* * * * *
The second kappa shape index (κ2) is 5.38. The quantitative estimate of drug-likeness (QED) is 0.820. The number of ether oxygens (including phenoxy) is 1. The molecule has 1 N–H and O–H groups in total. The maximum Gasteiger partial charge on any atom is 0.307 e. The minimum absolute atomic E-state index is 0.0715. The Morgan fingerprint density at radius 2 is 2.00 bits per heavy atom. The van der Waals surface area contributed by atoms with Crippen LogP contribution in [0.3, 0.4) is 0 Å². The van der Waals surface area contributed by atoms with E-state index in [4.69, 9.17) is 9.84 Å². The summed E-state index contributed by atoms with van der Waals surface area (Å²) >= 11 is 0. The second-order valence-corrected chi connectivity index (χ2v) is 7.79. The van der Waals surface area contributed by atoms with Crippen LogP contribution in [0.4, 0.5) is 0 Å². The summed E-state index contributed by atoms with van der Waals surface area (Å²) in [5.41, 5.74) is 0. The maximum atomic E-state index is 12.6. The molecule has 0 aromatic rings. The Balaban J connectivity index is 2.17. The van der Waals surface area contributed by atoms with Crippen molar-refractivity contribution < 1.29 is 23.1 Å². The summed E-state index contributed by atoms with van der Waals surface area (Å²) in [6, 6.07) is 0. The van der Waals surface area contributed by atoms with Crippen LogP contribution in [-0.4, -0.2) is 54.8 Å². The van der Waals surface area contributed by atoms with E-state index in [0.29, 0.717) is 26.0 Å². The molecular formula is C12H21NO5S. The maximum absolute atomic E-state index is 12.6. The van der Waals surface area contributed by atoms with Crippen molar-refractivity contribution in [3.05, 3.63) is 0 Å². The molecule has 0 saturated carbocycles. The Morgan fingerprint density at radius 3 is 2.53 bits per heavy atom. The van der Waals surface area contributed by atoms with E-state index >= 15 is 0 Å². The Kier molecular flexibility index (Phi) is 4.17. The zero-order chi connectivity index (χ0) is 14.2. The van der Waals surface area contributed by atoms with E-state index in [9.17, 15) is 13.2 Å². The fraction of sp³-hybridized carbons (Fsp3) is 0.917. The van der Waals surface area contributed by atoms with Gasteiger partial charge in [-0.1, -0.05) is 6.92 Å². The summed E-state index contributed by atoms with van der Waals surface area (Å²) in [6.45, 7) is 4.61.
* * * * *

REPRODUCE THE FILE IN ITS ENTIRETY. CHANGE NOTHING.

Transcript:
The second kappa shape index (κ2) is 5.38. The quantitative estimate of drug-likeness (QED) is 0.820. The number of ether oxygens (including phenoxy) is 1. The molecule has 1 N–H and O–H groups in total. The maximum Gasteiger partial charge on any atom is 0.307 e. The minimum absolute atomic E-state index is 0.0715. The Morgan fingerprint density at radius 2 is 2.00 bits per heavy atom. The van der Waals surface area contributed by atoms with Crippen LogP contribution in [0.3, 0.4) is 0 Å². The van der Waals surface area contributed by atoms with E-state index in [4.69, 9.17) is 9.84 Å². The summed E-state index contributed by atoms with van der Waals surface area (Å²) >= 11 is 0. The second-order valence-corrected chi connectivity index (χ2v) is 7.79. The van der Waals surface area contributed by atoms with Crippen LogP contribution in [0.4, 0.5) is 0 Å². The summed E-state index contributed by atoms with van der Waals surface area (Å²) in [5.41, 5.74) is 0. The maximum atomic E-state index is 12.6. The molecule has 0 aromatic rings. The Balaban J connectivity index is 2.17. The van der Waals surface area contributed by atoms with Crippen molar-refractivity contribution < 1.29 is 23.1 Å². The summed E-state index contributed by atoms with van der Waals surface area (Å²) in [6, 6.07) is 0. The van der Waals surface area contributed by atoms with Crippen LogP contribution in [-0.4, -0.2) is 54.8 Å². The van der Waals surface area contributed by atoms with E-state index in [0.29, 0.717) is 26.0 Å². The molecular formula is C12H21NO5S. The maximum absolute atomic E-state index is 12.6. The van der Waals surface area contributed by atoms with Crippen molar-refractivity contribution in [3.05, 3.63) is 0 Å². The molecule has 0 saturated carbocycles. The Morgan fingerprint density at radius 3 is 2.53 bits per heavy atom. The van der Waals surface area contributed by atoms with E-state index >= 15 is 0 Å². The Kier molecular flexibility index (Phi) is 4.17. The zero-order chi connectivity index (χ0) is 14.2. The van der Waals surface area contributed by atoms with E-state index in [9.17, 15) is 13.2 Å². The fraction of sp³-hybridized carbons (Fsp3) is 0.917. The van der Waals surface area contributed by atoms with Gasteiger partial charge in [-0.1, -0.05) is 6.92 Å². The summed E-state index contributed by atoms with van der Waals surface area (Å²) in [6.45, 7) is 4.61.